A. The Horse, Formidable
Nilforushan is an experienced equestrian specializing in show jumping. Lewis knows Nilforushan and in 2010 they purchased Formidable for €350,000. Formidable, then five-years old, was a Holsteiner champion, bred by one of the best show jumping horse breeders in Germany, and was a "real superstar."
Lewis contributed €25,000 in exchange for an 8.33 percent interest in the horse.
Vazquez is an equine veterinarian specializing in sports medicine and surgery. When Plaintiffs purchased Formidable, Vazquez had been rendering veterinary services to Nilforushan's other horses for several years.
C. First Bout of Dermatitis
In March 2012 Formidable had dermatitis, an inflammation of the skin. His limbs had areas of bald skin and were irritated. Vazquez treated the dermatitis by administering antibiotics, an antifungal, and a corticosteroid.
Unless otherwise indicated dates are in 2012.
About two weeks later on April 4, Formidable's dermatitis was much improved. Hair was growing back, scabs were healing, and the horse was more comfortable. Vazquez provided no further treatment, believing the dermatitis was resolved.
D. Second Bout of Dermatitis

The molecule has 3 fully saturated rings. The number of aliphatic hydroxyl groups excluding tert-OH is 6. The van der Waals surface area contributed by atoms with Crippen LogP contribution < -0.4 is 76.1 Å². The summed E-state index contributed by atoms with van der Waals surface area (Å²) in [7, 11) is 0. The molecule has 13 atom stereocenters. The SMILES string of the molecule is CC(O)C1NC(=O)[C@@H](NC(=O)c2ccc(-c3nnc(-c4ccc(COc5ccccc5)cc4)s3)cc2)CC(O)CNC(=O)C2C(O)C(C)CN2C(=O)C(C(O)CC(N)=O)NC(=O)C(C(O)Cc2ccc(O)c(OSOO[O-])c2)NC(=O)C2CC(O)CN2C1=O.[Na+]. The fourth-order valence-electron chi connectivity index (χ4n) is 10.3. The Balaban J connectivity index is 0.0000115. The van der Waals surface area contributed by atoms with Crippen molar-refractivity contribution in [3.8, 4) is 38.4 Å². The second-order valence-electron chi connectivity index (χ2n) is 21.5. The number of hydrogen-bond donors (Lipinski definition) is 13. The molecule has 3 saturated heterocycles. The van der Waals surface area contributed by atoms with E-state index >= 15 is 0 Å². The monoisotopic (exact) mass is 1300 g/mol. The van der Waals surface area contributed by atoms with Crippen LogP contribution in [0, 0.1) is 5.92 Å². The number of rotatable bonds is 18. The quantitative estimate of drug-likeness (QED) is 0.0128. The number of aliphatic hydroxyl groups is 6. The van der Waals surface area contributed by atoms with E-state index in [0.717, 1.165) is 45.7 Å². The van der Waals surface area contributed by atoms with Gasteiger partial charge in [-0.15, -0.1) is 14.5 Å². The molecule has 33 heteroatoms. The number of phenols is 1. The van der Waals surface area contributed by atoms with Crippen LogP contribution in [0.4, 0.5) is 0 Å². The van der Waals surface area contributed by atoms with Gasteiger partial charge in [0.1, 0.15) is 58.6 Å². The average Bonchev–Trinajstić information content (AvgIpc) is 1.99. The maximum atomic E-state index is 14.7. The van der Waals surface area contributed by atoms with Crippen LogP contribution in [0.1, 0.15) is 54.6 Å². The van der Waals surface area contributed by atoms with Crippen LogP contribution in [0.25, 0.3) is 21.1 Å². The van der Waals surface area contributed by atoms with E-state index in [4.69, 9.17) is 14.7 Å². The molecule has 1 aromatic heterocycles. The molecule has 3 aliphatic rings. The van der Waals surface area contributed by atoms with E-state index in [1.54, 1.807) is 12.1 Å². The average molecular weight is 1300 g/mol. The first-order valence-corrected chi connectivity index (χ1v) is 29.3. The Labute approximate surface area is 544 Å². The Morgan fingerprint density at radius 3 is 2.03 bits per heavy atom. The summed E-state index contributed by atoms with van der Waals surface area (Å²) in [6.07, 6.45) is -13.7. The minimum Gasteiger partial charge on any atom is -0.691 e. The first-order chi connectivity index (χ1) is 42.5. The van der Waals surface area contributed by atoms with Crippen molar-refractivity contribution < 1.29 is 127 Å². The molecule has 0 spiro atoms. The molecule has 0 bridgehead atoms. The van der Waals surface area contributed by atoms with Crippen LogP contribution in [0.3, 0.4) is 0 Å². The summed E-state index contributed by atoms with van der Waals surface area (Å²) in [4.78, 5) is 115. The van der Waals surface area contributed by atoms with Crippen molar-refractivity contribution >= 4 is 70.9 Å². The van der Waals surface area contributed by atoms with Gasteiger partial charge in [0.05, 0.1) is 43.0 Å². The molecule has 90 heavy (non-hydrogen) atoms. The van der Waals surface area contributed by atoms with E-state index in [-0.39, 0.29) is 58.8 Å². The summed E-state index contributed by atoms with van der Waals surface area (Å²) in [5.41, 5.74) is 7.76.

By April 11 Formidable's dermatitis flared up and become so severe, it was one of the worst cases Vazquez had seen in his 30-year career. The horse could barely walk because of the pain, and he had ulcers from below the knee to the hoof and around the legs, which were very swollen.
Vazquez treated Formidable with "every form [he] thought possible to help [Formidable] improve his condition and degree of comfort" including several different corticosteroids, a nonsteroidal antiinflammatory, antihistamines, an antibiotic, and an antifungal medication. He continued treating Formidable for several weeks. The horse steadily improved and by May 8 had recovered. On June 4, Formidable was trotting again. From May 8 to June 13, Vazquez heard nothing about Formidable's condition.
On June 13 Vazquez learned that Formidable was unable to bear weight on his front legs. The horse had laminitis, a painful inflammation of tissue surrounding the hoof. Often, horses suffering severe laminitis are euthanized because "the whole
condition deteriorates to the point that they usually don't stand very long." From June through August, Vazquez treated Formidable for laminitis. Formidable recovered; however, he can no longer perform at the level he was showing before the laminitis.